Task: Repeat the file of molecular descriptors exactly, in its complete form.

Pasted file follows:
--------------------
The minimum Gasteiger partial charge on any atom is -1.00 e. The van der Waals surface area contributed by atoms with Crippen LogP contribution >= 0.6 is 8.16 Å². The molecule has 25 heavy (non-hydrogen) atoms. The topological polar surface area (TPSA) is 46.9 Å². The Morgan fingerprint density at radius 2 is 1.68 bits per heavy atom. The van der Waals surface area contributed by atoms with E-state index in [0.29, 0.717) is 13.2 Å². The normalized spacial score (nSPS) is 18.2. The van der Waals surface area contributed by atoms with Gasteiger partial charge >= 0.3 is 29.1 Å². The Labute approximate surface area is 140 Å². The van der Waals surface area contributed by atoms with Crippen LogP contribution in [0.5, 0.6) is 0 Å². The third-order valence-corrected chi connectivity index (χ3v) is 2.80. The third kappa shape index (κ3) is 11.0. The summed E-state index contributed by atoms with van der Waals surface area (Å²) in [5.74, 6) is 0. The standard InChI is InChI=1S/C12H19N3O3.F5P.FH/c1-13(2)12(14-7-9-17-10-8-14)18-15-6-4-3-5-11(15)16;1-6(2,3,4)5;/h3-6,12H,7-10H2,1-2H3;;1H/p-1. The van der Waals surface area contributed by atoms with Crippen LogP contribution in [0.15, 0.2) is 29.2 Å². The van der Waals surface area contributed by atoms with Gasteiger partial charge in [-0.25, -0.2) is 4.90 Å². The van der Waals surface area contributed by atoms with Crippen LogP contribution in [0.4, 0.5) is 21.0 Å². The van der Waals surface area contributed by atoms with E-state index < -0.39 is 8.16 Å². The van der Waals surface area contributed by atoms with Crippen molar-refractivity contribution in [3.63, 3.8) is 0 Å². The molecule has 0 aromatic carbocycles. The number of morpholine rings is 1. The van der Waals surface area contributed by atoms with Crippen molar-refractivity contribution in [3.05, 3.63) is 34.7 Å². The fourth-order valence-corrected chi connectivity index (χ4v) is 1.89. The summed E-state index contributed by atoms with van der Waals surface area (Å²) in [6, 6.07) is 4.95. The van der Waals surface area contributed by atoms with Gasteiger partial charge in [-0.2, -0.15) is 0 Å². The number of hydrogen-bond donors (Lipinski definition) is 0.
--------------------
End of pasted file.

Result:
The minimum Gasteiger partial charge on any atom is -1.00 e. The van der Waals surface area contributed by atoms with Crippen LogP contribution >= 0.6 is 8.16 Å². The molecule has 25 heavy (non-hydrogen) atoms. The topological polar surface area (TPSA) is 46.9 Å². The Morgan fingerprint density at radius 2 is 1.68 bits per heavy atom. The van der Waals surface area contributed by atoms with E-state index in [0.29, 0.717) is 13.2 Å². The normalized spacial score (nSPS) is 18.2. The van der Waals surface area contributed by atoms with Gasteiger partial charge >= 0.3 is 29.1 Å². The Labute approximate surface area is 140 Å². The van der Waals surface area contributed by atoms with Crippen LogP contribution in [0.5, 0.6) is 0 Å². The third-order valence-corrected chi connectivity index (χ3v) is 2.80. The third kappa shape index (κ3) is 11.0. The summed E-state index contributed by atoms with van der Waals surface area (Å²) in [5.74, 6) is 0. The standard InChI is InChI=1S/C12H19N3O3.F5P.FH/c1-13(2)12(14-7-9-17-10-8-14)18-15-6-4-3-5-11(15)16;1-6(2,3,4)5;/h3-6,12H,7-10H2,1-2H3;;1H/p-1. The van der Waals surface area contributed by atoms with Crippen LogP contribution in [0.15, 0.2) is 29.2 Å². The van der Waals surface area contributed by atoms with Gasteiger partial charge in [-0.25, -0.2) is 4.90 Å². The van der Waals surface area contributed by atoms with Crippen LogP contribution in [0.4, 0.5) is 21.0 Å². The van der Waals surface area contributed by atoms with E-state index < -0.39 is 8.16 Å². The van der Waals surface area contributed by atoms with Crippen molar-refractivity contribution in [3.63, 3.8) is 0 Å². The molecule has 0 aromatic carbocycles. The number of morpholine rings is 1. The van der Waals surface area contributed by atoms with Crippen molar-refractivity contribution in [3.05, 3.63) is 34.7 Å². The fourth-order valence-corrected chi connectivity index (χ4v) is 1.89. The summed E-state index contributed by atoms with van der Waals surface area (Å²) in [6, 6.07) is 4.95. The van der Waals surface area contributed by atoms with Gasteiger partial charge in [-0.2, -0.15) is 0 Å². The number of hydrogen-bond donors (Lipinski definition) is 0.